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In this game, you guide a marker which must draw rectangles and other weird objects in order to claim your territory, and you can either draw these rectangles fast or slow. Drawing the rectangles using the "slow" method awards you the most points. Once a rectangle has been made, it will be colored in to show that you have claimed your territory. While drawing the rectangles, you need to watch out for Qix (pronounced "kicks"), a series of colored lines that crawl the screen. In addition to Qix, you also need to avoid the Sparks who travel around the border, as well as any lines that you have made, as well as The Fuse, who travels along the line that you are drawing. Once you have claimed enough territory, you proceed to the next level.


QIX Atari 8-bit Qix main screen
QIX Apple IIgs Slowly trapping the qix.
QIX Commodore 128 Menu
QIX NES An introduction to the enemies

Promo Images

QIX Screenshot
QIX Screenshot

Alternate Titles

  • "Qix: The Computer Virus Game" -- Full title
  • "QIX: Classic arcade action in the palm of your hand!" -- Game Boy tag-lined title
  • "クイックス" -- Japanese spelling

Part of the Following Groups

User Reviews

Get your kicks by beating Qix Amiga Katakis | カタキス (39830)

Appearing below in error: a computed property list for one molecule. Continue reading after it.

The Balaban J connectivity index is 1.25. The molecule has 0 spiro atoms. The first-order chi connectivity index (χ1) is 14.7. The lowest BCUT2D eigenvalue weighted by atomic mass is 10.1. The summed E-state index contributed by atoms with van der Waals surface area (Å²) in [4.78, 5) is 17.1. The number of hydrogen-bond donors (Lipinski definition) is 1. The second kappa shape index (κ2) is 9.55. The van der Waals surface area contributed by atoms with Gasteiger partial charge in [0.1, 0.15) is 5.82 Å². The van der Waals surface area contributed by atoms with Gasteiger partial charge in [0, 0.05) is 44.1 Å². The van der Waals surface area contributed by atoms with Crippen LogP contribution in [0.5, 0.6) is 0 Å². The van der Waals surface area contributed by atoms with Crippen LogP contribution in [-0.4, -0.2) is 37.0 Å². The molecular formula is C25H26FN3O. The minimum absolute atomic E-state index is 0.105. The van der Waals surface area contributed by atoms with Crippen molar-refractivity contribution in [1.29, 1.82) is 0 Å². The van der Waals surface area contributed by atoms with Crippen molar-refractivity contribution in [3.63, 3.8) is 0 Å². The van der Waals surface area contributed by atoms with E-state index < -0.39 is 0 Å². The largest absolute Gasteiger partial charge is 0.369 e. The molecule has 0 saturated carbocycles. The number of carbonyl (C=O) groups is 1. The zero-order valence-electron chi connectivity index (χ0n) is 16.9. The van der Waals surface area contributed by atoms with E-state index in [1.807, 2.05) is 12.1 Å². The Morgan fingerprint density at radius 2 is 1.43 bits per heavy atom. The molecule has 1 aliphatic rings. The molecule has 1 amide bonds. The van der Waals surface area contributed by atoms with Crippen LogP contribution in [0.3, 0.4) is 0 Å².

Critic Reviews

Electronic Fun with Computers & Games Atari 5200 Jun, 1983 4 out of 4 100
Digital Press - Classic Video Games Atari 5200 Dec 10, 2003 9 out of 10 90
Raze Game Boy May, 1991 85 out of 100 85
Retro Archives Amiga Jan 21, 2018 17 out of 20 85
NES Times NES Jan 09, 2007 8 out of 10 80
Play Time Lynx Mar, 1992 73 out of 100 73
Video Games Game Boy Mar, 1991 55 out of 100 55
The Video Game Critic Lynx Jan 17, 2005 C 50
Mag'64 Nintendo 3DS Sep 11, 2011 3.5 out of 10 35
Computer Gaming World (CGW) Amiga Oct, 1989 Unscored Unscored


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1001 Video Games

The Arcade version of Qix appears in the book 1001 Video Games You Must Play Before You Die by General Editor Tony Mott.


Mario and Luigi make a cameo appearance in the Game Boy version of Qix.

Color palette

With a VGA card or some EGA cards, a non-standard 16 color palette was used. If this mode was supported the program autodected it, otherwise the default EGA palette was used. Likewise in 4 color mode, if an MCGA or VGA card was detected a non-standard 4 color palette was used.


Qix indirectly lead to the name of Dr. Zoidberg, a character from the animated Futurama series. David X. Cohen, the creator of the series, created Zoid, a Qix clone, and eventually used that name for the character.

Information also contributed by quizzley7 and Sciere
Contributed to by CrankyStorming (3010), Infernos (19640), Lars Norpchen (82), Kabushi (215290), ZZip (830), Pseudo_Intellectual (60996), Satoshi Kunsai (2084) and Servo (57393)